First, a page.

Fannie Mae seeks its federal lifeline
The Fannie Mae building in Washington, D.C.
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Renita Jablonski: It looks like Uncle Sam is just about to close the deal to up the taxpayer stake in Citigroup. Reports this morning say the government would switch some of its preferred shares in Citigroup to common shares. But, this would only happen if the bank can convince private investors to do the same. The government's stake in Citigroup could end up being as much as 40 percent. Sources say the deal also requires the bank to agree to conditions like switching up its board of directors. The government poured $45 billion into Citigroup last year.
At the same time, Fannie Mae is looking for its handout. The government-backed mortgage company reported yesterday it lost nearly $60 billion last year. Now for the first time, Fannie is tapping its federal line of credit. Marketplace's Dan Grech reports.
Dan Grech: Fannie Mae says it needs $15 billion in federal aid to stay afloat. And that's likely just the beginning. Fannie is expecting home prices to drop 12 to 18 percent in 2009.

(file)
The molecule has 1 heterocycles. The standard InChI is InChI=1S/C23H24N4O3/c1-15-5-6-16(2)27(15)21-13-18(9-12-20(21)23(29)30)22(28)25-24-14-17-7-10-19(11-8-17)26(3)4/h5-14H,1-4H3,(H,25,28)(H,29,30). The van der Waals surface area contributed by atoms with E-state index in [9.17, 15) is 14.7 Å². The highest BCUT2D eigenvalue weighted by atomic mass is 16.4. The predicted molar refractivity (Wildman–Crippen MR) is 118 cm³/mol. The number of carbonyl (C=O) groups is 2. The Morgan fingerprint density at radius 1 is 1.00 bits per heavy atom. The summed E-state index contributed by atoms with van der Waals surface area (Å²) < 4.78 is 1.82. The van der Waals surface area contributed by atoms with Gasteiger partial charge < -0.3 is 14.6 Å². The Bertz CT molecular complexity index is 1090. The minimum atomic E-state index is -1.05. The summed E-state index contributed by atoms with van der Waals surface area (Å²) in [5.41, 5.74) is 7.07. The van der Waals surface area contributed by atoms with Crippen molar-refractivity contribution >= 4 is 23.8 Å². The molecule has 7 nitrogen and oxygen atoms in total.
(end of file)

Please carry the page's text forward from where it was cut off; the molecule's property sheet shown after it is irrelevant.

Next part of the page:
Fannie Mae and its brother, Freddie Mac, own or guarantee more than half of all U.S. mortgages. And Freddie is in worse shape. It borrowed $14 billion last year, and expects to tap $35 billion more.
The money is there. The feds have set aside a $200 billion lifeline for each company to guarantee they would never fail.
Fannie Mae has seen six straight quarters of losses. Its liabilities now exceeds its assets. To borrow a term from real estate, Fannie is upside-down, meaning it's worth less than nothing.
I'm Dan Grech for Marketplace